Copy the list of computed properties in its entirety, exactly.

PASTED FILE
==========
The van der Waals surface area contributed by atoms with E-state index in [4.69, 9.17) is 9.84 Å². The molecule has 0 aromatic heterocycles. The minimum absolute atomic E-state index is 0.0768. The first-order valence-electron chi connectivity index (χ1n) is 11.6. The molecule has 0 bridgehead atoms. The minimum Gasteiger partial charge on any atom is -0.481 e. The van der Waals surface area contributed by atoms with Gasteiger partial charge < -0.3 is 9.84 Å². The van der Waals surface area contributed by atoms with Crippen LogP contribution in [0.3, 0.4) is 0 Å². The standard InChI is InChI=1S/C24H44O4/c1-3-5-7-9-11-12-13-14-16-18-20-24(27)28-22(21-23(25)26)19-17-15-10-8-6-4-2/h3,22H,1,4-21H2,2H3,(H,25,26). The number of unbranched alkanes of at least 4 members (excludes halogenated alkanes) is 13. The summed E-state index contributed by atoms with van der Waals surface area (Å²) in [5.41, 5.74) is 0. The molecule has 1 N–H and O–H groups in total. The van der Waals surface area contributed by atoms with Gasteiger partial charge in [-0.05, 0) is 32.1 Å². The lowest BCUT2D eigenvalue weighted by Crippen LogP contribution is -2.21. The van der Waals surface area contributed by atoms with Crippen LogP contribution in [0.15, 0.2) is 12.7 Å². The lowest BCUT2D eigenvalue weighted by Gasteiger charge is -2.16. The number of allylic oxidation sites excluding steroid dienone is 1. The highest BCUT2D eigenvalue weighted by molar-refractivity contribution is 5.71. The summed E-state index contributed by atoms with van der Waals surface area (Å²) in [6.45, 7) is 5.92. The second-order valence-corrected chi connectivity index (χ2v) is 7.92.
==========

The van der Waals surface area contributed by atoms with E-state index in [4.69, 9.17) is 9.84 Å². The molecule has 0 aromatic heterocycles. The minimum absolute atomic E-state index is 0.0768. The first-order valence-electron chi connectivity index (χ1n) is 11.6. The molecule has 0 bridgehead atoms. The minimum Gasteiger partial charge on any atom is -0.481 e. The van der Waals surface area contributed by atoms with Gasteiger partial charge < -0.3 is 9.84 Å². The van der Waals surface area contributed by atoms with Crippen LogP contribution in [0.3, 0.4) is 0 Å². The standard InChI is InChI=1S/C24H44O4/c1-3-5-7-9-11-12-13-14-16-18-20-24(27)28-22(21-23(25)26)19-17-15-10-8-6-4-2/h3,22H,1,4-21H2,2H3,(H,25,26). The number of unbranched alkanes of at least 4 members (excludes halogenated alkanes) is 13. The summed E-state index contributed by atoms with van der Waals surface area (Å²) in [5.41, 5.74) is 0. The molecule has 1 N–H and O–H groups in total. The van der Waals surface area contributed by atoms with Gasteiger partial charge in [-0.05, 0) is 32.1 Å². The lowest BCUT2D eigenvalue weighted by Crippen LogP contribution is -2.21. The van der Waals surface area contributed by atoms with Crippen LogP contribution in [0.15, 0.2) is 12.7 Å². The lowest BCUT2D eigenvalue weighted by Gasteiger charge is -2.16. The number of allylic oxidation sites excluding steroid dienone is 1. The highest BCUT2D eigenvalue weighted by molar-refractivity contribution is 5.71. The summed E-state index contributed by atoms with van der Waals surface area (Å²) in [6.45, 7) is 5.92. The second-order valence-corrected chi connectivity index (χ2v) is 7.92.